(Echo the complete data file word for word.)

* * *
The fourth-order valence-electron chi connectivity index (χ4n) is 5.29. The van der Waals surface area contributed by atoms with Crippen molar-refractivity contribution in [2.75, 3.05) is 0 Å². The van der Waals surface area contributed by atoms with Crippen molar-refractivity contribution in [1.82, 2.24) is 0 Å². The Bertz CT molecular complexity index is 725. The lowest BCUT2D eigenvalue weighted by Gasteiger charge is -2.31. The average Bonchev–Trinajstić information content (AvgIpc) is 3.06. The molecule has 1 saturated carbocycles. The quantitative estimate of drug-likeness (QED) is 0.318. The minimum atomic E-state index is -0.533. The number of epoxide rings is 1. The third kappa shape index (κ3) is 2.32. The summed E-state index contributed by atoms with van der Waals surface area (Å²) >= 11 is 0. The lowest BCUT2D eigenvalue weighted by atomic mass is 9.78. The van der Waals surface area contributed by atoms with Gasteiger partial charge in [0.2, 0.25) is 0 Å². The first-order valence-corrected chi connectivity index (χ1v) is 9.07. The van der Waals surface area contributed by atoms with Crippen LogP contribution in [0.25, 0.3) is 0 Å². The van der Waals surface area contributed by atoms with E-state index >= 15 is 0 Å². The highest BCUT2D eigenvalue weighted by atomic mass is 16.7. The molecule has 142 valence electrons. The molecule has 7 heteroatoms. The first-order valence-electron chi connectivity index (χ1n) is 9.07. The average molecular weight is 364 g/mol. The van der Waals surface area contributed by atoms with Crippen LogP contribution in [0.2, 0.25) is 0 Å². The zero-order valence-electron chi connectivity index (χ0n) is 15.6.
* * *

The fourth-order valence-electron chi connectivity index (χ4n) is 5.29. The van der Waals surface area contributed by atoms with Crippen molar-refractivity contribution in [2.75, 3.05) is 0 Å². The van der Waals surface area contributed by atoms with Crippen molar-refractivity contribution in [1.82, 2.24) is 0 Å². The Bertz CT molecular complexity index is 725. The lowest BCUT2D eigenvalue weighted by Gasteiger charge is -2.31. The average Bonchev–Trinajstić information content (AvgIpc) is 3.06. The molecule has 1 saturated carbocycles. The quantitative estimate of drug-likeness (QED) is 0.318. The minimum atomic E-state index is -0.533. The number of epoxide rings is 1. The third kappa shape index (κ3) is 2.32. The summed E-state index contributed by atoms with van der Waals surface area (Å²) >= 11 is 0. The lowest BCUT2D eigenvalue weighted by atomic mass is 9.78. The van der Waals surface area contributed by atoms with Gasteiger partial charge in [0.2, 0.25) is 0 Å². The first-order valence-corrected chi connectivity index (χ1v) is 9.07. The van der Waals surface area contributed by atoms with Crippen LogP contribution in [0.25, 0.3) is 0 Å². The van der Waals surface area contributed by atoms with E-state index >= 15 is 0 Å². The highest BCUT2D eigenvalue weighted by atomic mass is 16.7. The molecule has 142 valence electrons. The molecule has 7 heteroatoms. The first-order valence-electron chi connectivity index (χ1n) is 9.07. The average molecular weight is 364 g/mol. The van der Waals surface area contributed by atoms with Crippen LogP contribution in [0.2, 0.25) is 0 Å². The zero-order valence-electron chi connectivity index (χ0n) is 15.6.